In inaugural service, faith leaders pray for racial justice, healthcare

This article appears in the Inauguration 2021 feature series. View the full series.

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Rev. William Barber II, in purple, pastor of Greenleaf Christian Church in Goldsboro, North Carolina, who is co-chair of the Poor People's Campaign, is seen in a 2018 file photo. During the inaugural prayer service, Barber prayed for an end to systemic racism and economic inequality. (CNS/Tyler Orsburn)

Washington — During the traditional inaugural prayer service hosted by the Washington National Cathedral — virtual this year because of the pandemic — faith leaders from around the country prayed for the nation and its leaders, especially President Joe Biden and Vice President Kamala Harris, who were watching the Jan. 21 event at the White House.

Over 30 faith leaders who joined the hourlong service by video also prayed for members of Congress, the nation's front-line workers, victims of COVID-19 and peace. The event included two Old Testament readings and a reading from the Quran along with Patti LaBelle singing "The Star-Spangled Banner" and Josh Groban signing "America the Beautiful."

The service was not just a petition for blessings. It also featured a fiery sermon delivered by the Rev. William J. Barber II, civil rights leader, who urged the nation's leaders and its citizens to step forward and "repair the breach" between people of different races and economic backgrounds.

"If we want to come out of this jam and move forward together, we cannot accept the racial disparities, violence, and breaches that impact Black, brown, Native and Asian Americans," said the pastor of Greenleaf Christian Church in Goldsboro, North Carolina, who is co-chair of the Poor People's Campaign: A National Call for Moral Revival.

He stressed that more had to be done to get the country out of its current state that showed itself weeks ago in the siege of the U.S. Capitol, which he said was the result of a long history of political division.

"We can't accept the poverty and low wealth of 140 million Americans before COVID-19 and many more millions since," he added, stressing that Americans and their leaders must address "systemic racism, poverty, ecological devastation, denial of health care, the war economy and the false moral narrative of religious nationalism."

He closed his remarks by praying for wisdom and courage for leaders and those working for racial and economic justice.

Two women religious who have been at the forefront of caring for immigrants and providing accessible health care joined faith leaders who offered short prayers during the service.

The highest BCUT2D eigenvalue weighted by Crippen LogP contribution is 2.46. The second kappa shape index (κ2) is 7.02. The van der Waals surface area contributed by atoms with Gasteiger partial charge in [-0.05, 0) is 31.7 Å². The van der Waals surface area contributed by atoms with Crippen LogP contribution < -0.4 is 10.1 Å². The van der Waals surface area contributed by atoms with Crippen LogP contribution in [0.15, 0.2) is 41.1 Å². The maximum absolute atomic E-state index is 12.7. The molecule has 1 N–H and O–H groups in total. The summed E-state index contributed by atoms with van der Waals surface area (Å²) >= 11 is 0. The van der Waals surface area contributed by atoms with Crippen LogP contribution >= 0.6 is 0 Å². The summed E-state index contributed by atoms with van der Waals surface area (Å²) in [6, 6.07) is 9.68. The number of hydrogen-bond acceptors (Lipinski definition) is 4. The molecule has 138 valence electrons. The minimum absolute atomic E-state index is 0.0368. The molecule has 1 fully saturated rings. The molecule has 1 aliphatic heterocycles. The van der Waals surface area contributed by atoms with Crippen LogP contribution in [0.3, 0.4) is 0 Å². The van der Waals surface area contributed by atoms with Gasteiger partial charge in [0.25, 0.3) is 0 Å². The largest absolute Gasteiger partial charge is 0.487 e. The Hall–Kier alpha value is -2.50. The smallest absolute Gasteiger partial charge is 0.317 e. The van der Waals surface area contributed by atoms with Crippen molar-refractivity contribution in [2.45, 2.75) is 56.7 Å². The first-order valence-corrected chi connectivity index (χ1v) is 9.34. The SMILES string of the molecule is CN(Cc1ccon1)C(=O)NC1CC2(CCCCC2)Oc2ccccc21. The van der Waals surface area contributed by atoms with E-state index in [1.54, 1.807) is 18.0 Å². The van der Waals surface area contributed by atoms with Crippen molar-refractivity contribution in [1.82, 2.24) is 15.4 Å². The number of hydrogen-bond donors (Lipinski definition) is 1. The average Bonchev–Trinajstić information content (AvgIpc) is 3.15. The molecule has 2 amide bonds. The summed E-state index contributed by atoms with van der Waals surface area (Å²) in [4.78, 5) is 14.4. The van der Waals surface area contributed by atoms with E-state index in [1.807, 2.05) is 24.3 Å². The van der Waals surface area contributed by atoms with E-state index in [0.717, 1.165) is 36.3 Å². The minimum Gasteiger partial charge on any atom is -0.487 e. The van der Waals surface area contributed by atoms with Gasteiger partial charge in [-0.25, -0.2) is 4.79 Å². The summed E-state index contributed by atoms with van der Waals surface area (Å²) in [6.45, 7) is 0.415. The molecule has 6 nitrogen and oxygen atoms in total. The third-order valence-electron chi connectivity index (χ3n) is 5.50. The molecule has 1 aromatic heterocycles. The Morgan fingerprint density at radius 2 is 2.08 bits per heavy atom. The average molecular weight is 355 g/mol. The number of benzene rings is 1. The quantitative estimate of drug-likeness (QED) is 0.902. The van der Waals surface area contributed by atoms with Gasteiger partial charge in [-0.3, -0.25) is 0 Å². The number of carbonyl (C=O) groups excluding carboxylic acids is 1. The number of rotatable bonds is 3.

Sr. Carol Keehan, a Daughter of Charity, who was president and CEO of the Catholic Health Association from 2005 to 2019, prayed that members of Congress would "hear the people's voice and be led to enact laws for the common good and the protection of the most vulnerable."

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This is a screen grab of Sr. Carol Keehan, a Daughter of Charity and former president and CEO of the Catholic Health Association, who was participating in a virtual presidential inaugural prayer service hosted by the Washington National Cathedral Jan. 21, 2021. (CNS screen grab)

The sister, who worked hard behind the scenes to help craft the language of the Affordable Care Act passed by President Barack Obama in 2010, also prayed that Congress would be given the "courage and foresight to work together to serve the people of this nation faithfully, and to fulfill our obligations in the community of nations."

"Keep this nation under your care," she added.

Sr. Norma Pimentel, a Missionary of Jesus and executive director of Catholic Charities of the Rio Grande Valley in Texas, prayed the Peace Prayer that is attributed to St. Francis. It says in part: "Where there is hatred, let us sow love; where there is injury, pardon; where there is discord, union; where there is doubt, faith; where there is despair, hope; where there is darkness, light; where there is sadness, joy."

For the past three decades, Pimentel, the daughter of Mexican immigrants, has been supporting over 100,000 migrants seeking refuge in the U.S. along Texas' border with Mexico with emergency food, shelter, housing assistance, clinical counseling and pregnancy care.

After the service, she tweeted that she was privileged to lead this particular prayer and said she was blessed for the opportunity to use her voice "to help bring healing to hearts hurting because of division & exclusion." She also said she hoped people would take the "words of St. Francis to heart — be instruments of peace."

The same prayer also was quoted by Biden in a Dec. 14 address when the Electoral College officially confirmed his victory in the 2020 presidential election. In his speech, he urged people to look to the future with the words of the prayer of St. Francis in mind: "Where there is doubt, faith. Where there is darkness, light."

Participants watching the inaugural prayer service had opportunities to join in prayer when asked to say the Lord's Prayer together and to have a moment of silence for those who have lost their lives in the COVID-19 pandemic.

A closing blessing was offered by Episcopal Bishop Michael Bruce Curry of Raleigh, North Carolina, who urged participants to "go forth into the world in peace. Be strong and of good courage."

With an upright hand in prayer, he added: "May God hold us all in those almighty hands of love."

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